There is no success formula for startups, but the right mindset will catapult your business to unimaginable heights. Princeton faculty member Professor Swati Bhatt shared these insights in her latest book, Entrepreneurship Today: The Resurgence of Small, Technology-Driven Businesses in a Dynamic New Economy. Her new publication shifts our understanding of risk-taking culture in entrepreneurship towards viewing startups as a positive force in overcoming inequality. In our recent interview with Prof. Bhatt, she revealed the inspirations for her book, her tips for creating successful startups, and thoughts for future Princetonian entrepreneurs on using the Princeton ecosystem as a launching pad.
In her 10 years of lecturing Economics of the Internet, Prof. Bhatt and her class faced a grim observation. Although the U.S. saw a startup boom beginning in the late 1990s, few businesses survived and became successful. Try listing the big names—Google, Microsoft, Facebook, Spotify—you’ll find the list starting to run out. Prof. Bhatt raised a question we all wonder, “Why aren’t there more start-ups like these?” It is easy to feel discouraged by this daunting outlook. However, Prof. Bhatt’s research and analysis of the entrepreneurship market show otherwise. When asked about her motivation for penning her book, Prof. Bhatt said she wants this book to be an easy read for “someone thinking of founding a startup to feel encouraged by the numbers.” She suggests two simple yet powerful steps to create a successful startup: 1. Being aware of the risk-taking culture and 2. Developing the right mindset.
Startup founders must first change their attitude towards rapid scaling. “Start-ups are growing too fast without enough support,” Prof. Bhatt noted, “Young founders are impatient. Everyone wants to be the next unicorn.” Many tech founders create debt and try to pitch their startups to VCs by adopting glamorous technologies that “look good on paper but are not practical.” Prof. Bhatt said that startups do not have to look far to find success. Community support is the best starting point to raise funds, establish customer and supplier connections, and find inspiration for potential business ideas. To expand sustainably, startups should improve current customers’ experience and build brand loyalty instead of scaling up for new customers. Strong connection, Prof. Bhatt asserts, is therefore the key component to early stage startup success.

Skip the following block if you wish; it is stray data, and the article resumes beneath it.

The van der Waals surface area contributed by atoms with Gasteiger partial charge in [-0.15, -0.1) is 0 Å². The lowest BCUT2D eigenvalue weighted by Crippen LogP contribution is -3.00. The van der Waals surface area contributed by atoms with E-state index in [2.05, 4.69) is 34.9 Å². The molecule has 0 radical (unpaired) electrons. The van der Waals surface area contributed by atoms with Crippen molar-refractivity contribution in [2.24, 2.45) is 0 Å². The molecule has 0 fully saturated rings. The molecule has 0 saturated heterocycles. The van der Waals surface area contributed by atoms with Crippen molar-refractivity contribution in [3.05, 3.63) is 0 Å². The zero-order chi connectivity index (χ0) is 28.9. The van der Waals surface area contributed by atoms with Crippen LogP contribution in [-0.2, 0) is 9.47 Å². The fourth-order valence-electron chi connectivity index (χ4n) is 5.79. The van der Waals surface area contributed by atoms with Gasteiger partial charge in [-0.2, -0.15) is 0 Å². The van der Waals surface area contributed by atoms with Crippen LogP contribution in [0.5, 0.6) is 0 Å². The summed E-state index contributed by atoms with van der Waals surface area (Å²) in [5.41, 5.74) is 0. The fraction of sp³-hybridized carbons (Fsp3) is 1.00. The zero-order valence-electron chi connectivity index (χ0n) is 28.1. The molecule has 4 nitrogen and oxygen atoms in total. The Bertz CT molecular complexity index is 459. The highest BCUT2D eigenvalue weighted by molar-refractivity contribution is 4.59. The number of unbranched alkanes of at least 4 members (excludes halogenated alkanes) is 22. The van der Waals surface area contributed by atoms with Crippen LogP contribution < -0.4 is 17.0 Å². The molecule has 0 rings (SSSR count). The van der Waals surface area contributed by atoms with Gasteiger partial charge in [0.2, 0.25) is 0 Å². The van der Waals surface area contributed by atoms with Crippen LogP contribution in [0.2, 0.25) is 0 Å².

Prof. Bhatt also urged us to rethink the qualifications of startup founders. “Higher education is not the only way to create successful startups,” she argued. “The ties closest to you can build a strong buyer and supplier ecosystem.” Besides networking, founders only need practical skills specific to their businesses, and they can acquire those skills from channels beyond the traditional college education. “Learning is a lifelong process,” Prof. Bhatt added. “We learn as we need.”
The Princeton entrepreneurial ecosystem provides the ingredients needed for startups to find success. Various programs developed by the Princeton Entrepreneurship Council and the Keller Center pool the many talents in Princeton’s robust alumni network and connect them with campus startups. “Our startup scene is quite strong, but we are also working to improve it,” Prof. Bhatt commented. When asked about tips for young Princetonians, she encouraged students to foster connections and take advantage of the Princeton ecosystem. “Be aware of the people around you,” she said. “Friendship and ties propel you forward.”
Swati Bhatt received her Ph.D. in Economics from Princeton in 1986 and has been a faculty member there since 1992. Her research interests include the economics of digitization and industrial organization with a focus on the technology industry. Prior to joining Princeton’s Department of Economics, Bhatt was a research economist at the Federal Reserve Bank of New York from 1985 to 1990 and taught at New York University's Stern School of Business from 1990 to 1992. She has authored several publications, such as How Digital Communication Technology Shapes Markets: Redefining Competition, Building Cooperation (2017) and The Attention Deficit: Unintended Consequences of Digital Connectivity (2019), both published by Palgrave Macmillan.